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How long should you let new cigars rest in a humidor?

Cigar humidor
Youst / Getty Images

Looking at those beautiful, oily cigars you’ve just unboxed or unwrapped, the calling to light up is real. I get it. I always want to smoke my cigars right away, too. But you shouldn’t. Mail day is always exciting after you’ve ordered a slew of new cigars. When they arrive, the real fun begins. You’ll probably need to organize your humidor to make the new sticks fit or arrange them for optimal humidification. As you’re handling them, it’s difficult to resist the temptation to crack open the cellophane or boxes and smoke one right away. While you can do that in most cases, I would recommend against it. Depending on where those cigars came from, where you live, and how they traveled, they might need a little time to rest in a humidor. They’ll need to replenish some humidity and moisture or dry out a little.

How long should you let your new cigars rest?

Close up of cigars in humidor at home - Briley Kenney from The Manual
Briley Kenney / The Manual

When you put cigars in a humidor, especially one that’s filled, they’ll soak up and release humidity over time until they reach the average RH (relative humidity) that you have set inside your humidor. If you have a device like a that does this automatically, it will produce moisture and humidity to keep the levels optimal. You can also achieve the same thing with in smaller humidors, which release and soak up the humidity to match the levels on the label. Boveda packs come in a range of RH levels, from the low to mid-60s to the mid-70s.

For that reason, you always want to put your new cigars in your humidor and let them sit for a while so that the humidity levels are optimal; this is called resting. The rule of thumb is to leave them for a minimum of 30 days, with some experts recommending up to a few months of rest before you crack open your new cigars. I live in Florida, where it’s already humid, so I rarely have to let mine sit that long, depending on where I order my new batches. That being said, not every climate is the same, and in somewhere like Arizona, where it’s dry and hot, cigars may require a longer resting period if they’re shipped to you.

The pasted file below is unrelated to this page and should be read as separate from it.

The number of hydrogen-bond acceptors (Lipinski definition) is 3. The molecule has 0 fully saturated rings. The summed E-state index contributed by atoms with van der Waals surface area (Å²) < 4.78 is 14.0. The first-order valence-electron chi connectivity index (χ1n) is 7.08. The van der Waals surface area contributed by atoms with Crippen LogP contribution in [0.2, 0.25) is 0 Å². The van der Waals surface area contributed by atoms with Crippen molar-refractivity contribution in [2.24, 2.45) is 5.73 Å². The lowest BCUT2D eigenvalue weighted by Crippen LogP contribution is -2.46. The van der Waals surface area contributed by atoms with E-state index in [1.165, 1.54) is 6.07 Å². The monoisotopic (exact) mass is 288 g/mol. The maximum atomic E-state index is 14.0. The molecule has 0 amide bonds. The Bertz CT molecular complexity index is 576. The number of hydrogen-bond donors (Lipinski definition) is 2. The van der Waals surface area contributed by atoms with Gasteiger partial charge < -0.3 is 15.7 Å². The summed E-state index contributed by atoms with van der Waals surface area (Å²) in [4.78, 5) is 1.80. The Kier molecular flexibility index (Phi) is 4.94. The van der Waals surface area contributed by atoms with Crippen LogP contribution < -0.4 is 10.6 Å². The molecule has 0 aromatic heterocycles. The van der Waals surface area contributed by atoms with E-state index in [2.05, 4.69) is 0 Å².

If you’re opening the boxes or a wrapped bundle to organize your humidor, that’s different. That’s fine; just don’t smoke them for at least a week — a longer rest is better, though.

Some cigars come shipped with Boveda and humidity packs inside the box. That’s not always the case, but when it is, you’re probably okay smoking one out of the batch as soon as you get them.

Humidity affects flavor and the smoking experience

A stylish man drinking whiskey and smoking a cigar.
Cigars

Cigars that are too humid or dry won’t burn correctly. Not only that but also they’ll burn a little hotter by the head of the cigar, where you place your mouth. That can make for an uncomfortable experience, even more so when you factor in the influence that has on flavor. The natural oils and sugars of a cigar require moisture; without them, the smoking experience will be no bueno. It kills the nuanced flavor. That’s why you should keep your cigars in a humidor if you’re not smoking them immediately.

What about cigars from a cigar shop or local B&M?

A box of Crowned Head Cigars
Crowned Heads

Most cigar shops and lounges keep their cigars in a well-maintained humidor, which means they’re safe to smoke right off the shelf. There are exceptions, of course. If you buy from somewhere with a poorly maintained humidor, the cigars are probably either too dry or humid. You’ll know almost immediately after you light the cigar. If it burns hotter than usual, there’s perhaps a humidity problem.

You can rehydrate them, but if you just bought them, I wouldn’t even bother. Ask the shop for an exchange or a refund. If you have the opposite problem, and they’re too humid — you’ll know because they’ll be extra squishy — leave them out of the humidor to dry out for a little bit.

If you buy a bunch of cigars at a shop and take them home to smoke later, you’ll want to put them in your humidor. As long as they’re stored properly, they should be good to smoke whenever you’re ready.

How do I store cigars when I travel?

A Herf-a-dor by Humicare to store cigars when you travel.
Briley Kenney / The Manual

If you’re traveling for vacation, like going on a cruise or taking a trip somewhere, you’ll want to follow the same storage process, albeit with a smaller humidor. There are made of leather and hard cases called . If they have built-in humidification systems, like the Herf-a-dors, which have a little sponge, you can refill them with distilled water, or you can toss in a Boveda pack.

I use both types of travel cigar cases. I’ll put a handful of cigars in a leather or soft case for quick trips to visit family and friends. If I’m going on a cruise or flying somewhere, I’ll toss a bunch in my Herf-a-dor because they benefit from the added protection. There’s nothing worse than opening your case and finding a bunch of crushed and damaged cigars.

That’s all for now. I certainly hope these cigar guides help a little!

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Briley Kenney
Briley has been writing about consumer electronics and technology for over a decade. When he's not writing about deals for…
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